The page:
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Political ads and hypocrites

It borders on the hilarious for Jeb Bush and the Florida Republican Party to be accusing anyone else of taking liberties with the campaign finance law. On the same day the Republicans formally charged that television spots sponsored by the teachers' union represent an illegal contribution to Democrat Bill McBride, the GOP unleashed a questionable ad of its own.

Its 30-second ad slamming McBride and Janet Reno exploits the infamous "three-pack" loophole the Republicans slipped into law several years ago. This lets the parties launder unlimited sums of special-interest soft money into propaganda for a single candidate, provided that at least two other members of the party's ticket are mentioned, however fleetingly. In this instance, the ad disparaging Bush's leading Democratic opponents briefly mentions Tom Gallagher and Charles Bronson, Republican candidates for chief financial officer and agriculture commissioner, but its content focuses entirely on the governor's race.

On the merits, the ad is ridiculous and bodes poorly for the quality of the ensuing campaign. Neither Reno nor McBride has done a "song and dance" on the death penalty or school grading. Both have been specifically critical of Bush for using the FCAT test to grade schools. Reno has said she personally opposes the death penalty but consistently sought it, as the law provides, when she was a state prosecutor. McBride has said he supports the death penalty but wants a moratorium for the sake of adopting safeguards against executing the innocent.

The Democrats will undoubtedly resort to three-pack ads after the primary, though with far less corporate cash in their till, they will not be able to make as much use of them. Bush, meanwhile, will benefit from uncountable millions spent on three-pack ads while ostensibly respecting _ but in fact flouting _ the voluntary spending limits that apply directly to the governor's race.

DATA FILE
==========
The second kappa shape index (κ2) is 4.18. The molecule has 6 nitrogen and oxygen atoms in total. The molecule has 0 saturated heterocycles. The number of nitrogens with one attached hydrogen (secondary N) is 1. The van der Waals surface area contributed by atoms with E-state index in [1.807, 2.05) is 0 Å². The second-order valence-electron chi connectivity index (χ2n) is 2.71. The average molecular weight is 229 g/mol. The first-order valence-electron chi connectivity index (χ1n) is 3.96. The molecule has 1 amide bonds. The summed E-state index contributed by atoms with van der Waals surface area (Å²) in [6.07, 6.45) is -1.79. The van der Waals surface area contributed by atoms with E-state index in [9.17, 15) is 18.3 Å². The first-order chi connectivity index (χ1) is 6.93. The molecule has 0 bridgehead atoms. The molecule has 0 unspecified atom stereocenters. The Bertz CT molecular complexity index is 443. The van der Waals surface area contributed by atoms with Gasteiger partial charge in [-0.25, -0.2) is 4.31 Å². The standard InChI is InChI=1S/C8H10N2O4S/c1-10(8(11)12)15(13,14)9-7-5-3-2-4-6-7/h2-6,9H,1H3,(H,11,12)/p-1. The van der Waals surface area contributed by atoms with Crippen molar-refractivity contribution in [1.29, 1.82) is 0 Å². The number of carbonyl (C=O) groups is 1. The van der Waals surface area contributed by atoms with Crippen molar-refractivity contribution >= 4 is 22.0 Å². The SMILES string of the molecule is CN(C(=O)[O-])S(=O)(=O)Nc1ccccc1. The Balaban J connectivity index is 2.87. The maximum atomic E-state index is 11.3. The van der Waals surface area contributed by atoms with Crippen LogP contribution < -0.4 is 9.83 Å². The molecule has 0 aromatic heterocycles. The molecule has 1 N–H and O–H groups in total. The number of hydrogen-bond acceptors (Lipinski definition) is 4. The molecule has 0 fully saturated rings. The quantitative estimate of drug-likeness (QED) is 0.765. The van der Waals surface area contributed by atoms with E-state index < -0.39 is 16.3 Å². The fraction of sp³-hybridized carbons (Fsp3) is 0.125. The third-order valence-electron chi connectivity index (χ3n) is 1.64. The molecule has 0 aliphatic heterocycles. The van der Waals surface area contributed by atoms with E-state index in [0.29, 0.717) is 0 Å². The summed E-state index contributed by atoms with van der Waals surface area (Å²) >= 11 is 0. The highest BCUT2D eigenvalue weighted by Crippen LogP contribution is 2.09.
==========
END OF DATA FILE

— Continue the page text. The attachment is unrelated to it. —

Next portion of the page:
That said, the Florida Education Association is walking an extremely fine line in maintaining that its 30-second spots address an "issue," as federal and state laws permit, rather than promoting McBride's candidacy, which would arguably violate Florida's $500 limit on direct contributions to a campaign. The difference hinges on the absence of so-called advocacy words such as "elect" or "vote for," though the Republicans will claim that the phrase "endorsed by the FEA" constitutes advocacy, too. In practical terms, it is a meaningless semantic quibble. The ad's transparent purpose is to give McBride what he needs more than anything else at this juncture: name recognition in his primary campaign against a better-known opponent. It also stresses one of his signature issues, reducing class size in schools. But the ad does not abuse the spirit of the election law to any greater extent than Bush's three-pack ads do.

Though McBride and his campaign maintain they had nothing to do with the FEA ad, the union and the campaign reportedly employ the same consultant. Here again, however, the Republicans have a glass-house problem. Connie Mack's 34,518-vote victory over Kenneth "Buddy" MacKay in the 1988 U.S. Senate race followed a last-minute advertising blitz by an auto dealers' political committee that spent nearly $400,000 attacking the Democrat. Noting that the PAC and Mack shared an advertising firm and a political consultant, the Democratic Party charged that the attack ads were a coordinated rather than an independent expenditure, hence illegal. The Federal Elections Commission dismissed the complaint, and so did a federal court.

If there's any lesson from all of this, it's that state campaign finance laws urgently need clarification and strengthening. The three-pack loophole is a mockery; in its place, parties perhaps might be allowed to advertise for a single candidate or, on an equal basis, for their entire slate subject to a reasonable limit that quantifies the sum spent on each. Independent committees such as the teachers could be allowed to do the same, without any folderol over what constitutes "issues" or "advocacy," provided that the sources of their money are clearly identified. Soft-money should be capped at levels far below the $500,000 that the Florida cruise ship industry has given to the party of the governor whose veto threat killed a proposed Miami port tax.